Monster stock won't come cheap, mind you. The shares are currently trading at 24 times this year's expected earnings and 20 times next year's likely bottom line; thank the investors who have pumped up the stock's price by 30% since March's low.But Monster Beverage is still a compelling buy at this premium price.
At first blush, it doesn't make much sense that a retailer could do well in the current environment of soaring inflation and the prospect of a recession. In fact, retail sales of general merchandise (not factoring in automobiles) were tepid in May and fell outright in April. Rock-bottom consumer confidence levels don't exactly scream "let's splurge" either.
When you really understand Dollar General's (DG 0.10%) business, though, the stock's 31% bounce back from May's bottom and the year-to-date gain of nearly 5% actually make a lot of sense.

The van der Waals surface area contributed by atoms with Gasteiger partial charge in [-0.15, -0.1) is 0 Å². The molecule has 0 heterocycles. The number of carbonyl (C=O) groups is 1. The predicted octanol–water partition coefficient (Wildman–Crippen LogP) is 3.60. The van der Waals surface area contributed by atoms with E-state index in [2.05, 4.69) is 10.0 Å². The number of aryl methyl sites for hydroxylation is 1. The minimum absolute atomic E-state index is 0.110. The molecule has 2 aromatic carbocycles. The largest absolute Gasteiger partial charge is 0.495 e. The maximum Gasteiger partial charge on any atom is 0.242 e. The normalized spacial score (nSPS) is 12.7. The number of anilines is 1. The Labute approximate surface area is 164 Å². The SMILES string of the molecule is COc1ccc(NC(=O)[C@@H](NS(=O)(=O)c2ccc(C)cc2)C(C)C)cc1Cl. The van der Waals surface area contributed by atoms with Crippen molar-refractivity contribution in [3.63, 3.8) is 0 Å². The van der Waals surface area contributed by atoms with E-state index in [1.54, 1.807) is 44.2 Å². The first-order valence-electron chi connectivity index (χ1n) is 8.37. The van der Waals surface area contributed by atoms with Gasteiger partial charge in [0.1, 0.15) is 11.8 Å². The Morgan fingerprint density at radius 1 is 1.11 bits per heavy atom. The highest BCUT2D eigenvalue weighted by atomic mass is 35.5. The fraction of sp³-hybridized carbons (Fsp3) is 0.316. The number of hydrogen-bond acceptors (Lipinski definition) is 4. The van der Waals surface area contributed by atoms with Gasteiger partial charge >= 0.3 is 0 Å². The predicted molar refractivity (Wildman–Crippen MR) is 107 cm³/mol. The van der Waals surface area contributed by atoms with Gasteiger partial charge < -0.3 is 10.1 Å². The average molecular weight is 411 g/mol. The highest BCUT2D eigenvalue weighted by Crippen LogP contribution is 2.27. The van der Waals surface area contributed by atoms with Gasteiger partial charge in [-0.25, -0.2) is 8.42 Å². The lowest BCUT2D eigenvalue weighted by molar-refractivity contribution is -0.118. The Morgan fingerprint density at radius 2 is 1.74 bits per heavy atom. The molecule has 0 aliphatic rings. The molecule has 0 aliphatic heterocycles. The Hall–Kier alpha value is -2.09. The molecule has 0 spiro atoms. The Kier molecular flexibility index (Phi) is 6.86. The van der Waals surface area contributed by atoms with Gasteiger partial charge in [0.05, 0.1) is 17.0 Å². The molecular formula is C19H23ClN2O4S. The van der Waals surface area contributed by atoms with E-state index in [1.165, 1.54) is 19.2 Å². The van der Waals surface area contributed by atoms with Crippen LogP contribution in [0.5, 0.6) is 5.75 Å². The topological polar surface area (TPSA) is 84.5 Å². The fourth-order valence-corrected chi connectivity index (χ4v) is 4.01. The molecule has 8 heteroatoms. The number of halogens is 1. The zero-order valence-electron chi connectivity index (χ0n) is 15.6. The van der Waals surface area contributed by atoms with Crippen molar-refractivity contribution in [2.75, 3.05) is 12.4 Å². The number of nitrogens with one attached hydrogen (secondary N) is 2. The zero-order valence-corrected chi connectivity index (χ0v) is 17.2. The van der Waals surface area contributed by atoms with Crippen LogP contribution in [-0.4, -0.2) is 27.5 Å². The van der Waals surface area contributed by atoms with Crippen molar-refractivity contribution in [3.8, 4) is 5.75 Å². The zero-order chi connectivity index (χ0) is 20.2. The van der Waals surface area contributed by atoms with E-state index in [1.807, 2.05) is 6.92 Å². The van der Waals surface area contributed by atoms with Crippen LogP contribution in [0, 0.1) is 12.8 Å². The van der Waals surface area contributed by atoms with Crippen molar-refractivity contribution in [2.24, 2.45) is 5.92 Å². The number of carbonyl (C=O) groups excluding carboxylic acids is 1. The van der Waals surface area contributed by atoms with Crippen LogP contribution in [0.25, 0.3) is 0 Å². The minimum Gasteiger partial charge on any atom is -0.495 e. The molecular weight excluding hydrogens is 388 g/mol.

That's because Dollar General caters to a cost-conscious crowd -- and most consumers have become much more cost-conscious just within the past few months. Smaller-sized packaging and a large assortment of private-label merchandise allow the retailer to deliver real value to its shoppers.
Adding to this value is where the bulk of its stores are found. Roughly three-fourths of its 18,000+ locales are in communities with populations below 20,000, where a Walmart isn't necessarily nearby. And the retailer's brick-and-mortar footprint puts at least one of its stores within five miles of 75% of U.S. residents. With the nation's average gasoline price still near $5 per gallon, a quick trip to a nearby Dollar General generates savings in and of itself. It is a big reason this fiscal year's sales are expected to be up 9%.
At a quick glance, the company's recent results wave a red flag. Last quarter's same-store sales slumped just a tad following a 1.4% contraction for the previous quarter. Don't read too much into just these numbers, though, as the comparison is being made to a pandemic-prompted, same-store sales surge. Last year's same-store sales were 13.5% higher than its pre-pandemic per-store revenue.